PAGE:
BIO 349, Drosophila D/V Patterning and Gene Regulatory Networks
BIO 349, Drosophila D/V Patterning and Gene Regulatory Networks BIO 349
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This 3 page Class Notes was uploaded by Clayton Payne on Thursday February 11, 2016. The Class Notes belongs to BIO 349 at University of Texas at Austin taught by Dr. Steven Vokes in Spring 2016. Since its upload, it has received 36 views. For similar materials see Developmental Biology in Biology at University of Texas at Austin.
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Date Created: 02/11/16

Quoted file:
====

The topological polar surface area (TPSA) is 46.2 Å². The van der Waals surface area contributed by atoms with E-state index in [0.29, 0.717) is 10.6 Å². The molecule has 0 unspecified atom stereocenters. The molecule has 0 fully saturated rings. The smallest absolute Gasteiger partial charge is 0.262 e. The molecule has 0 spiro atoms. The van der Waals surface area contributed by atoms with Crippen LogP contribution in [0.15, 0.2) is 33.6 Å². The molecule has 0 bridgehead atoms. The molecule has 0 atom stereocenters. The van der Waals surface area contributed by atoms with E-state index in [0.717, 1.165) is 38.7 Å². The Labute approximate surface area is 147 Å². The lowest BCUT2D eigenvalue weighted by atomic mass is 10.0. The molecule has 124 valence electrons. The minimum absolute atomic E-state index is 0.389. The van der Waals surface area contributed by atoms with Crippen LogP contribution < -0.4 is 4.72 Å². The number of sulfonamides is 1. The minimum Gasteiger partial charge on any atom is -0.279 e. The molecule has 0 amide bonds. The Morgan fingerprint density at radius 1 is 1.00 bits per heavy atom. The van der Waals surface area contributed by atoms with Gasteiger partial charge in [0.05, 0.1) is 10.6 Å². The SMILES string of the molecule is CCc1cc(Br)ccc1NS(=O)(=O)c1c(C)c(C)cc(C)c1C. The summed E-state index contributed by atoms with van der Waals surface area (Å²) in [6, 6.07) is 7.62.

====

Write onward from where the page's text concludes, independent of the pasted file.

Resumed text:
BIO 349 CLASS NOTES 28 212 Drosophila DorsalVentral Patterning ● Germ cells vs. Somatic cells ○ Pole cells develop at the posterior end of a Drosophila embryo. These pole cells eventually become germ cells. ○ A female’s germ cell (oogonium) divides to form 1 oocyte (egg) and several nurse cells during oogenesis. Nurse cells provide maternal mRNAs to the oocyte prior to fertilization. ○ The nurse cell/oocyte complex is surrounded by a layer of follice cells, which are somatic. The oocyte and follicle cells are separated by a thin layer of extracellular space called the perivitelline space. Germ cells vs. somatic cells are an important distinction when considering genetic crosses and tissue transplant experiments ● After fertilization, the embryo’s nucleus goes through 10 cycles of replication and division, and localize to the outer layer of the embryonic cell. In the 11th cycle, zygotic transcription begins, as well as cellularization of the syncitial nuclei. ● Prefertilization events 1. Nurse cells secrete Gurken mRNAs into the oocyte, where they are localized between the nucleus and posterior side of the cell. Nurse cells also secrete Dorsal mRNAs, which remain translationally repressed throughout the oocyte until cellularization. Note that Dorsal RNA is evenly distributed throughout the oocyte. 2. Gurken mRNAs are translated and secreted into the posterior perivitelline space, where they bind Torpedo, a membrane receptor protein expressed in follicle cells. Posterior follicle cells then send a signal back to the oocyte, which recruits PAR1 proteins to the posterior end. PAR1 organizes and polarizes the microtubules, with the capped () ends being anterior and the dynamic (+) ends being posterior. 3. Motor proteins transport the nucleus along microtubules to a more dorsal position. Gurken mRNAs are translated again and secreted into the dorsal perivitelline space, where the again bind and activate Torpedo. 4. Torpedo activates a cascade which represses Pipe expression in dorsal follicle cells. ● Postfertilization events 1. In ventral follicle cells, where Pipe is synthesized, Pipe adds sulfate groups to membrane proteins facing the perivitelline space. These sulfated proteins recruit a GD complex, which recruits Snake protein. The GD/snake complex cleaves and activates Easter, which in turn cleaves and activates Spatzle, generating a Spatzle gradient along the ventral axis. Active Spatzle binds Toll, a receptor in the membrane of embryo cells facing the perivitelline space. Note that Toll is evenly distributed throughout the egg but only activated ventrally. 2. Dorsal is synthesized from mRNA about 90 minutes after fertilization, just before cellularization begins, and forms an inactive complex with Cactus protein. 3. The activated Toll receptor activates Pelle kinase, which phosphorylates Cactus. Phosphorylated Cactus is degraded. 4. Unbound Dorsal is able to be translocated to the nucleus, and does so in the ventral embryonic cells where Cactus has been degraded. Once translocated, Dorsal acts as a transcription factor for genes which drive a ventral cell fate. Gene Regulatory Networks ● Temporally and spatially precise transcription of genes is essential for proper development and cellular function. Organisms have evolved mechanisms to ensure genes are kept under tight transcriptional control. ● Doublenegative linear pathways: let’s say you want to Gene C to be transcribed after Gene A is transcribed, and ONLY after Gene A is transcribed. The easiest way for this to happen would be fore gene product A to act as a transcription factor for gene C. However this poses a problem: in the absence of gene product A, Gene C may undergo “leaky” expression. Thus, a more secure way of regulating is to have Gene C be repressed by gene product B, and Gene B repressed by gene product A. Thus, Gene C is actively repressed until Gene A is transcribed, at which point the repression can be lifted. ● Positive feedback loops: L et’s say you want Gene B transcribed after Gene A, but you want lots and lots of product B. Have product B be a trxn factor for Gene A, and B be a trxn factor for Gene B. This is good for amplifying signal but the loop poses the problem of becoming unstable. ● Negative feedback loops: L et’s say you want to limit the signal to a very brief period of development. Have product B repress Gene A, which can no longer drive transcription of B.
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